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Axle-less Car

Axle-less car for off-roading and rally racing
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Occurs to me one of weaker parts of the car is the axle, long drive shaft and transfer case in rear and 4WD cars. So I came up with the idea of direct drive axle-less power. On the back of the transmission, the power will be split out to either side of the car to a transfer case. This transfer case will control both wheels on one side of the car, and can send power to the front, back or both wheels. So any of the 4 wheels can be run independently controlled.

Next problem was how to get the power to the wheels and the suspension. I envision the car having four arms/struts attached at the mid body on pivots, of which the chain or screw drive will be run down to the wheel, similar to the rear wheel of many motorcycles. These will be supported with springs and shocks off the main frame and attached to a pivot point for 4-wheel steering.

Sorry I don’t have any drawings, and this is an original idea so no links. Looking for some feedback to refine the design.

azmatsci, Dec 23 2003

Leading Edge Design's Hallucigenia http://www.lleedd.com/
Each wheel has its own motor. No transmission. [monkeywidget, Oct 04 2004]

(?) GM "Autonomy" review http://www.edmunds..../48581/article.html
Four individual motors... the entire engine, transmission, brakes, etc are in the base; the body is mainly for show [monkeywidget, Oct 04 2004]

Ferdinand did it http://student.foi.hr/~molama/History.htm
[kbecker, Oct 04 2004]

[link]






       The way I see it, you're substituting chains/screws in place of drive shafts to transmit power to each wheel of the car. I can attest to the strength of drive chains on race bikes, and know that you have to keep them well lubed and serviced to get decent preformance. Rally and offroad racing would subject the chains/screws to a lot more dirt, rocks, and other substance which can cause one of these devices to fail premautrely. The idea of taking a 4-wheel drivetrain and turning it sideways is interesting, however.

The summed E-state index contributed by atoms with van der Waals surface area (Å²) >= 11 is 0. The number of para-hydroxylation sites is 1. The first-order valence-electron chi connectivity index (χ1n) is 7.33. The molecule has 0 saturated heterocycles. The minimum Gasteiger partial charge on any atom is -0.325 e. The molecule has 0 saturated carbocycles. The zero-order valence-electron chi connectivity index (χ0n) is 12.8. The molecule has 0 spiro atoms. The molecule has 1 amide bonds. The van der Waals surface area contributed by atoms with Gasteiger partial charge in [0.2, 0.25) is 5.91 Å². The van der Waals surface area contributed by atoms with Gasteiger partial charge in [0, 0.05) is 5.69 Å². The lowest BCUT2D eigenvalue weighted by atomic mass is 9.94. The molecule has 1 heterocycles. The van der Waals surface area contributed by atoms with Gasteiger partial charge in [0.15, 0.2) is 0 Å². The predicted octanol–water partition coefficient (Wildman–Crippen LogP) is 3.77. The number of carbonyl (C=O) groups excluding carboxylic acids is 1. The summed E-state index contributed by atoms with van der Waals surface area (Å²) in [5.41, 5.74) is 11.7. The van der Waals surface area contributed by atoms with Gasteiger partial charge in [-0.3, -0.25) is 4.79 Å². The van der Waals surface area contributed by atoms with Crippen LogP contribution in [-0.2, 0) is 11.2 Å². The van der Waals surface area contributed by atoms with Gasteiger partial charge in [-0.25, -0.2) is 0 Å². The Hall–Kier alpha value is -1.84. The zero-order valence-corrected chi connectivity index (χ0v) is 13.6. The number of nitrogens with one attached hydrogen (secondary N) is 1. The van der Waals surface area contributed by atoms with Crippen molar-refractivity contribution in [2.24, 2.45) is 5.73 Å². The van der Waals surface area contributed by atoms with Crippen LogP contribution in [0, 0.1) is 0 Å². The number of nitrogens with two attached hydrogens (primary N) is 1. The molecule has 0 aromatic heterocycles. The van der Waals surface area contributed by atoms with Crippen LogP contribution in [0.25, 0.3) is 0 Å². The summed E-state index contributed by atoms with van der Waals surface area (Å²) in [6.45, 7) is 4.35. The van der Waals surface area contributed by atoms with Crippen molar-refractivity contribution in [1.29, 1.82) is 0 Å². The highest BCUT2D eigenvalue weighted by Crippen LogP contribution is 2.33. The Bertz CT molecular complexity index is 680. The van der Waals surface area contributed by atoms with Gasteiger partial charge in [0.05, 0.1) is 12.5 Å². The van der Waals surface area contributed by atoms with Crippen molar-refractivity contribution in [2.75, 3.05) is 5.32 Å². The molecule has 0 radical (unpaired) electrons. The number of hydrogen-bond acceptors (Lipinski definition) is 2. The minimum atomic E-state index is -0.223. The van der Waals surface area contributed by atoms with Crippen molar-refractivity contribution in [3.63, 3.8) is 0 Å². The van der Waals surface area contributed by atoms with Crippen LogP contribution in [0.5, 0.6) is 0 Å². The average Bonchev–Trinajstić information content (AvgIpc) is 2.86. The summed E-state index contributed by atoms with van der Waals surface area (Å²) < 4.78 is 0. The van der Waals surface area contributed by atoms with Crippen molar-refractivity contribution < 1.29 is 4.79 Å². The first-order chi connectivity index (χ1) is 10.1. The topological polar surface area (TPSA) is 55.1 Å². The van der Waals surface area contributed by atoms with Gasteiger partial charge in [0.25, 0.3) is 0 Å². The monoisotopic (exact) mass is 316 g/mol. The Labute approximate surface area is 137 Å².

Letsbuildafort, Dec 23 2003
  

       Could even include a mechanism to raise and lower the entire vehicle. The shaft lenght would stay the same, just rotate the arms down which would shorten the wheel base and raise the vehicle. Could even raise and lower each arm independantly for going over bolders or washes, etc.
azmatsci, Dec 23 2003
  

       How about an attempt to make all the drive shafts in the driveline the same length. Make them interchangeable, and able to withstand similar tolerances. It seems as though the drive shafte more prone to breaking are the longer ones. The ones running from front to rear.
Letsbuildafort, Dec 23 2003
  

       [monkey] nice articles. Still waiting for that GE thing to show up on the road, but sounds like a winner.   

       But I still doubt that concept would work for 4WD as it would most likley lack the tourque needed, and would require bulky hardware right next to the wheel. Either way, their idea is the next thing we will probably drive.
azmatsci, Dec 23 2003
  

       Use electric hub motors in each wheel. Porsche did it 103 years ago (link). Volkswagen and a few others are working on it again to build electric cars. The electronic devices are already available and magnetic materials (long time show stopper) are catching up with requirements. With a hub motor all you have to run down to the wheel is an armored cable.
kbecker, Dec 23 2003
  

       I believe that the original Hummer(H1) already has something like this.
spectralcodec, Dec 23 2003
  

       Cannabalize four motor scooters, mount the engine/trans/wheel assemblies at each corner- voila, a 4-engine, 4WD vehicle with no driveshafts. Mount the front two on swivels so you can steer the thing. Automatic transmissions would work best, I think several scooter companies now have belt-drive CV trannys. Reverse gear might be a bit of a challenge.
whlanteigne, Nov 02 2004
  
      
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